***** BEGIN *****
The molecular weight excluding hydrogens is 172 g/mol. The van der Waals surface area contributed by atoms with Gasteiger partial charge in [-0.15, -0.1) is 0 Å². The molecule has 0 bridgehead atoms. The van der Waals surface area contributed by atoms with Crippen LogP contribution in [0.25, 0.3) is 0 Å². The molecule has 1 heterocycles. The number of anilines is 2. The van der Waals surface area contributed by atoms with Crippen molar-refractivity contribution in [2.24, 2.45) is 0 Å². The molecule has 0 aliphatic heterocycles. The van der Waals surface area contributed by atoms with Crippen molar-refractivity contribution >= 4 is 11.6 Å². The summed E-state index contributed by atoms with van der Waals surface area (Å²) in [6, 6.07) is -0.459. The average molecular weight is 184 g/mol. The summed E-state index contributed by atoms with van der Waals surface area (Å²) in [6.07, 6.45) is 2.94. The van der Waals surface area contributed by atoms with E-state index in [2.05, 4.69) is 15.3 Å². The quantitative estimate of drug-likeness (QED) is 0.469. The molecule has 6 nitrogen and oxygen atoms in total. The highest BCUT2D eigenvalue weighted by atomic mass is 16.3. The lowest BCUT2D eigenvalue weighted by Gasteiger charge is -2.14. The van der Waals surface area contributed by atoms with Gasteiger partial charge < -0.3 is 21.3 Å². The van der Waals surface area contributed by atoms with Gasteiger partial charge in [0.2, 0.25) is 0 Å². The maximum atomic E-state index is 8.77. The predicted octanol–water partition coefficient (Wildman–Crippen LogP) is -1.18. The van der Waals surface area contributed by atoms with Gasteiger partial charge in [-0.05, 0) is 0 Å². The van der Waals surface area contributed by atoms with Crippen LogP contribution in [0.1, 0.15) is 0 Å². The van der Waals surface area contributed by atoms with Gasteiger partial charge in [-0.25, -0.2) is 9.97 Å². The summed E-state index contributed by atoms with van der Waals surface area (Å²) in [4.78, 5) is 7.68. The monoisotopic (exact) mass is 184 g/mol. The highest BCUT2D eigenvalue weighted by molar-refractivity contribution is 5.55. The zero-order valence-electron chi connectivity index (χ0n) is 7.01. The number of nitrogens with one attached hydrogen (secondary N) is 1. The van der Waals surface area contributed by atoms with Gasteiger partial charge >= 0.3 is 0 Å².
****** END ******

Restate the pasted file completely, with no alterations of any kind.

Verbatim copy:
The molecular weight excluding hydrogens is 172 g/mol. The van der Waals surface area contributed by atoms with Gasteiger partial charge in [-0.15, -0.1) is 0 Å². The molecule has 0 bridgehead atoms. The van der Waals surface area contributed by atoms with Crippen LogP contribution in [0.25, 0.3) is 0 Å². The molecule has 1 heterocycles. The number of anilines is 2. The van der Waals surface area contributed by atoms with Crippen molar-refractivity contribution in [2.24, 2.45) is 0 Å². The molecule has 0 aliphatic heterocycles. The van der Waals surface area contributed by atoms with Crippen molar-refractivity contribution >= 4 is 11.6 Å². The summed E-state index contributed by atoms with van der Waals surface area (Å²) in [6, 6.07) is -0.459. The average molecular weight is 184 g/mol. The summed E-state index contributed by atoms with van der Waals surface area (Å²) in [6.07, 6.45) is 2.94. The van der Waals surface area contributed by atoms with E-state index in [2.05, 4.69) is 15.3 Å². The quantitative estimate of drug-likeness (QED) is 0.469. The molecule has 6 nitrogen and oxygen atoms in total. The highest BCUT2D eigenvalue weighted by atomic mass is 16.3. The lowest BCUT2D eigenvalue weighted by Gasteiger charge is -2.14. The van der Waals surface area contributed by atoms with Gasteiger partial charge < -0.3 is 21.3 Å². The van der Waals surface area contributed by atoms with Gasteiger partial charge in [0.2, 0.25) is 0 Å². The maximum atomic E-state index is 8.77. The predicted octanol–water partition coefficient (Wildman–Crippen LogP) is -1.18. The van der Waals surface area contributed by atoms with Gasteiger partial charge in [-0.05, 0) is 0 Å². The van der Waals surface area contributed by atoms with Crippen LogP contribution in [0.1, 0.15) is 0 Å². The van der Waals surface area contributed by atoms with Gasteiger partial charge in [-0.25, -0.2) is 9.97 Å². The summed E-state index contributed by atoms with van der Waals surface area (Å²) in [4.78, 5) is 7.68. The monoisotopic (exact) mass is 184 g/mol. The highest BCUT2D eigenvalue weighted by molar-refractivity contribution is 5.55. The zero-order valence-electron chi connectivity index (χ0n) is 7.01. The number of nitrogens with one attached hydrogen (secondary N) is 1. The van der Waals surface area contributed by atoms with Gasteiger partial charge >= 0.3 is 0 Å².